Understanding terminology, i.e. the specialised vocabulary that is used in a specific domain, is a key element in communication. No matter how much you try to say it simple, there will always be cases where an exact technical term says it best. This is especially true – and challenging – in the case of translation: not only is it necessary to understand a text – its exact meaning also has to be reproduced as faithfully as possible in another language. It is thus not surprising that the EU's translation services – who work today in 23 official languages - have always dedicated a lot of attention to the collection and organisation of terminology. Each service has done so according to their needs and possibilities. The availability of powerful IT system led, for example, to the creation of the Eurodicautom database of the European Commission and the Council’s Terminology Information System (TIS) that were both accessible on the internet. However, it also became clear that there was a strong need to coordinate and channel the efforts the different services.

In 1999 the European Union's translation services [1] engaged in a rather ambitious endeavour: the "Inter-Active Terminology for Europe" (IATE). The project was initially launched by the Translation Centre who always played a key role in the project and who is today managing the technical aspects of the project on behalf of the project partners.

The objective of the project was to create a single terminology database for all EU institutions and agencies. In the process all existing terminology resources were to be merged; IATE would be web-based and fully inter-active; it would permit the EU's linguistic staff to participate in the creation and maintenance of terminology, thus making relevant terminology available faster. Finally, by allowing for cooperation and coordination between the EU's services, IATE would reduce duplication of effort and make terminology work more efficient.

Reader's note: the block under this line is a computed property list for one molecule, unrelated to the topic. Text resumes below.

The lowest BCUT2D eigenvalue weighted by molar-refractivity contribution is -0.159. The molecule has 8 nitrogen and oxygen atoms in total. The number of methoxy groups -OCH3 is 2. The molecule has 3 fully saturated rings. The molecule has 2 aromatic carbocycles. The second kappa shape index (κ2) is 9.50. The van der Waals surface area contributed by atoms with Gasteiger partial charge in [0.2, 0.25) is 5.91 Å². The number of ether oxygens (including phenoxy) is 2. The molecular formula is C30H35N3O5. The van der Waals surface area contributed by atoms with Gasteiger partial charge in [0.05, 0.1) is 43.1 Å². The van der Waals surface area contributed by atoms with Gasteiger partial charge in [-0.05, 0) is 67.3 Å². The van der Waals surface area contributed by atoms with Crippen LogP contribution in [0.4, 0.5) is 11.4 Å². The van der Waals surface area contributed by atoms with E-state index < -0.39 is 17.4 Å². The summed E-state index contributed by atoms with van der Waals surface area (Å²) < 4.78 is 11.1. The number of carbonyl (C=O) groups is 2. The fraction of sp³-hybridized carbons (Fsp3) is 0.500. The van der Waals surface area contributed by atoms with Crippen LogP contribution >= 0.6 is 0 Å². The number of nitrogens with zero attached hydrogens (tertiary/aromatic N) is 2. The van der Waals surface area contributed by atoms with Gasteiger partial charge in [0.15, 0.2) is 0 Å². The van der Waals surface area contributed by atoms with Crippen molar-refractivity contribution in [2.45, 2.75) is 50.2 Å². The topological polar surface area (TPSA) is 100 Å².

Since summer 2004 IATE has been used in the EU’s translation services.  Translators and terminologists consult the database. They add about 200 terms and modify and validate around 250 daily. Today IATE contains roughly 8 million terms.  IATE has 8.4 million terms, including approximately 540 000 abbreviations and 130 000 phrases, and covers all 23 official EU languages.

It had always been one of the objectives of the project to share this wealth of information with the public. The official opening of the IATE database on 28 June 2007 was the last step in a long development process that aimed to provide citizens with a simple, easy-to-use tool that will help them to better understand terminology in the 23 official languages of the Community.